Vancouver housing to get even more expensive

Vancouver housing to get even more expensive

If you think housing in Vancouver is unaffordable right now, brace yourself for what’s to come. According to a study done by Vancity, if the current rise in housing prices continues without intervention, the average detached house will cost about $2.1 million by 2030.

Downsizing the Canadian Dream: Homeownership Realities for Millennials and Beyond, published by Vancity credit union, sheds some light on the issues home buyers would have to face in the next few decades. The report projects that owning a property will cost 108 per cent of an average household’s monthly income in 2030, up from 48 per cent today.

In contrast, Canada Mortgage and Housing Corporation (CMHC) states that housing costs should not exceed 32 per cent of a homeowner’s gross monthly income. Going by the CMHC numbers, the most expensive home someone with the an income of $6,225 per month would be able to buy appears to be $492,667.

The report points out that the condo market has only increased in cost by 43 per cent since 2005 while the average property has increased by 126 per cent. This could be the reason why younger home buyers are being pushed outside the city, a fact further supported by the 2013 Statistics Canada report stating a net loss of 1,571 residents in the 20 to 30 age range.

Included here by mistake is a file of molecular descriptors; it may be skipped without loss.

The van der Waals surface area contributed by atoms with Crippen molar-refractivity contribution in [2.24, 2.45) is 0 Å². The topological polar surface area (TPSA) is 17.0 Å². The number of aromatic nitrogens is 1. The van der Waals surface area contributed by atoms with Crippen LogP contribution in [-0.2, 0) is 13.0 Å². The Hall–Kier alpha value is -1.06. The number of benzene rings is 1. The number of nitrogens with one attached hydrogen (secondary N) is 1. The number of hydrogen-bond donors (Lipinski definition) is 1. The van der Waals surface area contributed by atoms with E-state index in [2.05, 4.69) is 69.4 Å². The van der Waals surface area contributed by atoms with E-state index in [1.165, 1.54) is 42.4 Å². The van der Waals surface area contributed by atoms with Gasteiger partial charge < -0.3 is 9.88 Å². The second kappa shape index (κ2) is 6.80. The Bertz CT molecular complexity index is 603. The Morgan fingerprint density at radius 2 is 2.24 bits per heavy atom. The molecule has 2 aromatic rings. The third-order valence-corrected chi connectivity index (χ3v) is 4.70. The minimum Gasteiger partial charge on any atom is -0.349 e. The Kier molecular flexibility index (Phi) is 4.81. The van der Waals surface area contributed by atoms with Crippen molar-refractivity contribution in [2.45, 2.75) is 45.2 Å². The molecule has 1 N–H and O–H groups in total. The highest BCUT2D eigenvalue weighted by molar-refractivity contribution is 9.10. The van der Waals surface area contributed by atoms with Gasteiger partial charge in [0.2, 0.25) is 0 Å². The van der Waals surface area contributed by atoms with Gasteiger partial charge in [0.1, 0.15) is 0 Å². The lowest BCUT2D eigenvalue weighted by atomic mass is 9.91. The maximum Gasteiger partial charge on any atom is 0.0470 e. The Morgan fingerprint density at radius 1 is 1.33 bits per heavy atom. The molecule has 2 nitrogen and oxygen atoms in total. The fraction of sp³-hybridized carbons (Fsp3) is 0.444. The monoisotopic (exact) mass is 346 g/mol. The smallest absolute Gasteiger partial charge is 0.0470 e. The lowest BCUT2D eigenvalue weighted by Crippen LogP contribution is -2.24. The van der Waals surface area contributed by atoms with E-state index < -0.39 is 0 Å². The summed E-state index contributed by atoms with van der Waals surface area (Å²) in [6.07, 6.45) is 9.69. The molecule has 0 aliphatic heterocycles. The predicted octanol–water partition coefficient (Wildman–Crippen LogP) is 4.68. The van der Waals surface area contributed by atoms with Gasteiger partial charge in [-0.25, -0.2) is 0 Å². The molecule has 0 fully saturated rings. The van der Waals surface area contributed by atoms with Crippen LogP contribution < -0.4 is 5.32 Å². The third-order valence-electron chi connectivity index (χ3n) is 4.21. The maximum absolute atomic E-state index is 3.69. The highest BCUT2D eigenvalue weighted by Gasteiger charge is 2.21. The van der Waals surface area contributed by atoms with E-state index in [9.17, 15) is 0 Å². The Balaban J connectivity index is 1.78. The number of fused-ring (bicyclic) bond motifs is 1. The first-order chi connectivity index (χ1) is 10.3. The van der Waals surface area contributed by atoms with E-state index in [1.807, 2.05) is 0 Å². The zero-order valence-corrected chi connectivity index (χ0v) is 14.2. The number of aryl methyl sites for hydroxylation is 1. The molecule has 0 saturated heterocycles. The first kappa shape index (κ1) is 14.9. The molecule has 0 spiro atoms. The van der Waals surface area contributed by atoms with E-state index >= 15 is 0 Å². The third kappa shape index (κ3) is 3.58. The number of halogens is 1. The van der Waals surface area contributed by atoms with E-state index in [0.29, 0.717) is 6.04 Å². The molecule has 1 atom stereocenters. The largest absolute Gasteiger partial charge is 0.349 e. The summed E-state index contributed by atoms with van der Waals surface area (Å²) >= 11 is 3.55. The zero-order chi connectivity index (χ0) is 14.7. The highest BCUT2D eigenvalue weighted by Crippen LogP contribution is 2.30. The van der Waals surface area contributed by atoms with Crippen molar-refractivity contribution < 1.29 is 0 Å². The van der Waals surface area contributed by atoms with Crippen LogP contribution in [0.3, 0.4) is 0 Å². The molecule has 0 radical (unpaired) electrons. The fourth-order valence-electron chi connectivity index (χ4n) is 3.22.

The percentage of monthly income it takes to own a home in municipalities like Burnaby, Richmond, and White Rock is rising dramatically as well, up from around 45 per cent to 54 per cent in 2014. Other areas such as North Vancouver, Delta, Coquitlam, Port Moody and Surrey are just as unaffordable.

The only areas that Vancity reports as key target areas for affordable housing are Maple Ridge, New Westminster, Pitt Meadows, Port Coquitlam and Langley. But, according to the financial institution, if trends continue, these areas will be unaffordable to the average household within the next 15 years. There is however, a sliver of hope in the seemingly grim future: Langley will remain the only affordable region in Metro Vancouver in 2030 with average property values projected to be stable at $525,000.

Even though condos will get unaffordable in Vancouver, with an average price of $810,500 by 2018, they are expected to remain on budget in other communities.

“The takeaway is that we really need to stop talking and really come up with policies and strategies that will help people to buy homes in the future,” said Andy Broderick, vice-president of community investment at Vancity. “I don’t think the dream [of home ownership] is dead. There’s lots that can be done.”

The report concludes with a list of recommendations for governments, banks, and millennial home buyers, to make the dream of home ownership more feasible. They include:

  • Increase zoning for high-density multi-unit buildings, recognizing that a “starter home” will soon be a forever home;
  • Increase incentives for developers to build for affordable workforce housing stock;
  • Require every municipality to have an affordable housing plan tied to providing safe, decent and affordable housing to its residents;
  • Consider non-traditional housing options, including co-ops, co-ownership, intergenerational community living, and smaller houses.

 

 

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